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The Ten: Updated Wednesdays-Fridays-Sundays

Friday, April 3, 2015

Review: Iron Combat: War in the Air

I'd make a Busou Shinki reference, but that would cross the streams.
There's a strange thing that happens on the eShop- sometimes, a Japanese title gets localized as a budget buy. Usually by Teyon, or Circle, or something to that effect. In rare situations, that game turns out to be pretty damn neat. Take Iron Combat: War in the Air, for example. Is the name generic as hell? Sure is! But is it fun?

Sure is.

PROS:

-LOOK AT THOSE TANKS I'M GONNA JET DOWN AND SLICE THE SHIT OUT OF THEM

-OH A LARGER SCALE SPEEDER PEW PEW SCREW YOU

-BATTLESHIPS? I'LL BATTLE YOUR SHIP!

CONS:

-Localization hurts the story.

-Mech-on-mech fights are poorly executed.

THOUGHTS:

Iron Combat is a transformable mech simulation, which means you fly around and shoot things and get ranked for how little damage you take while shooting things. The things you shoot vary, but most of their tactics are similar- get fucking wrecked by a robot girl who outclasses them in every way.

The story here is a bit more in-depth, but you'll barely be able to pick up on it because the voice acting is entirely in Japanese, and the only prompt you get is English text that appears in the mission briefing and during the battles, which are hectic and will punish you for stopping to read, so that's too bad. The narrative isn't really all that stellar, but the game pushes you to believe otherwise, with the final cutscene focused around the story that unfolds around the robot girls rather than the war. Which, again, is disappointing- if they had gone all-out and made it super gritty, I would probably enjoy playing as a girl mech even more. Alas, the real grit only comes from the Iron Combat (War in the Air).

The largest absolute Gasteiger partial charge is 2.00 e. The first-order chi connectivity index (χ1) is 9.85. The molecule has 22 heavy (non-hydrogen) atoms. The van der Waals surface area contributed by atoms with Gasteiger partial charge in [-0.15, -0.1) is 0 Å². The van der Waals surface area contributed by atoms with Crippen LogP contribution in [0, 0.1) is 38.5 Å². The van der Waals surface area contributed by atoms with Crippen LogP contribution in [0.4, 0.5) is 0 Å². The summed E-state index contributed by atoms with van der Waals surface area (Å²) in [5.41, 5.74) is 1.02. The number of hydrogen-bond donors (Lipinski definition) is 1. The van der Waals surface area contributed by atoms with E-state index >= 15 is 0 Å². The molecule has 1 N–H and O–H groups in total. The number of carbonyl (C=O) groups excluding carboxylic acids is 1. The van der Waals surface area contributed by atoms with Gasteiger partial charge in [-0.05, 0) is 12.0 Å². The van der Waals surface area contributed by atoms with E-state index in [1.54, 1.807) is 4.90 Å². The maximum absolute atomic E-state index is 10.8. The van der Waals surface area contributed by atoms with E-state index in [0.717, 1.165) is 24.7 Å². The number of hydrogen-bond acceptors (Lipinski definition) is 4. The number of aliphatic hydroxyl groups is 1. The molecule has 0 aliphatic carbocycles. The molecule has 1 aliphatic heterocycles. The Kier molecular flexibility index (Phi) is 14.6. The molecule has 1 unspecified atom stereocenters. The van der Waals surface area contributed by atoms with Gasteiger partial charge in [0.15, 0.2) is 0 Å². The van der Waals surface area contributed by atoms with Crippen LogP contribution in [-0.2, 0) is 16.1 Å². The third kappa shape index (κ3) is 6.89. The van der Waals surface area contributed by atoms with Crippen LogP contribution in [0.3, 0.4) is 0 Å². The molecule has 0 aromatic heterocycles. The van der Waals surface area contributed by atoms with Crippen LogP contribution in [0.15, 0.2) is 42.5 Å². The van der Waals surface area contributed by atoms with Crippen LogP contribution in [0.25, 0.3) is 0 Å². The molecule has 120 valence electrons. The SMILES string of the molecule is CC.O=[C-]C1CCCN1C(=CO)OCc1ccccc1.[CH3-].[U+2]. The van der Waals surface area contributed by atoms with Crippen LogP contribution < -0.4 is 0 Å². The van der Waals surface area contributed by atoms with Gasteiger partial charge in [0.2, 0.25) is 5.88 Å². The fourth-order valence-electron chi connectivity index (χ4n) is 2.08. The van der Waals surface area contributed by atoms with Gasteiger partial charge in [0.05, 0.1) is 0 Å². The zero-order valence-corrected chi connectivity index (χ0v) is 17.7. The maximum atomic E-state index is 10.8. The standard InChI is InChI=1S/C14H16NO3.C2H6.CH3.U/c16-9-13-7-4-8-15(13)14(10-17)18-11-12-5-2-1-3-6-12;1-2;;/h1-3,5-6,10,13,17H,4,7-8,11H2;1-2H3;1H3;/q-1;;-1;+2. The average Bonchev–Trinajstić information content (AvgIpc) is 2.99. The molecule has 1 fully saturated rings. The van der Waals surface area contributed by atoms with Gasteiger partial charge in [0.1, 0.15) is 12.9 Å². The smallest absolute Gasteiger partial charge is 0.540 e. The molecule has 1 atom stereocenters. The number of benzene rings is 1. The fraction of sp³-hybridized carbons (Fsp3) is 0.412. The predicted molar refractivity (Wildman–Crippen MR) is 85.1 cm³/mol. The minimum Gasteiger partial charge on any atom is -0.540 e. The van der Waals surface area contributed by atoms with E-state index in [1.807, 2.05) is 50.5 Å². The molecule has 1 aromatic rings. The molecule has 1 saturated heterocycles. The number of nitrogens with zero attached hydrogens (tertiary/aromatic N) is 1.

The gameplay itself is very satisfying, and though I no longer have 3D on my XL, I can see playing this title with it on being quite exhilarating. There's plenty of gameplay nuances in the combat mechanics that you probably won't pick up on unless you read the manual (you should probably do that), because the game teaches you nothing. Yet, even as I was learning the controls because I didn't realize there was a digital manual, the game was still extremely fun and enjoyable. The camera mechanic that locks on a single foe as long as you are in mech mode makes the spinning visuals very fun, and the jet controls feel logical despite being a bit uncomfortable. Hey- you can barrel roll, transform, and watch as your mech corrects herself with dizzying grace. It's a smooth experience, and it feels great. I rarely say that about many games, but when you're playing Iron Combat correctly, the game really does make you feel like you're in the heat of the moment.

My major complaints have to do with the localization, but also, the few moments where you get the chance to fight another mech on your skill level are a bit disappointing. There's definitely some aspects that require precision in regards to these fights, but the whole thing feels like missile recharging rather than utilizing melee or standard weapon fire. But who knows, maybe there's more depth than I found. The game encourages at least two playthroughs, and though the second will initially be easier because of the unlocked equipment from the first run, the alternate path ends up being just as difficult as the first run. All-in-all, even without a completionist's mindset, it surpasses the length of another similar mech battle sim on the eShop. The game also has a wide variety of enemies and challenges on its own, and though the ranking system is a little less sophisticated than one would hope a high-intensity action game would have (I have only seen damage taken act as a real factor, time might play into it a bit but I doubt it), this is a rare example of an eShop title that packs quite a punch and is fun all at the same time. That's not to say that mastering the gameplay is easy- some enemy encounters are quite frustrating and grinding for cash in Free Mode sometimes feels like the best way to get things done- but if more eShop titles were like this, I would be a happier man.

Final Verdict: With brisk gameplay, a variety of challenges (in both in-game achievements, enemy design, and ranking), and decent replayability, Iron Combat: War in the Air sounds generic, but really is anything but that. It's an intense romp that will leave you looking for more mech combat on 3DS. Move over, Liberation Maiden.

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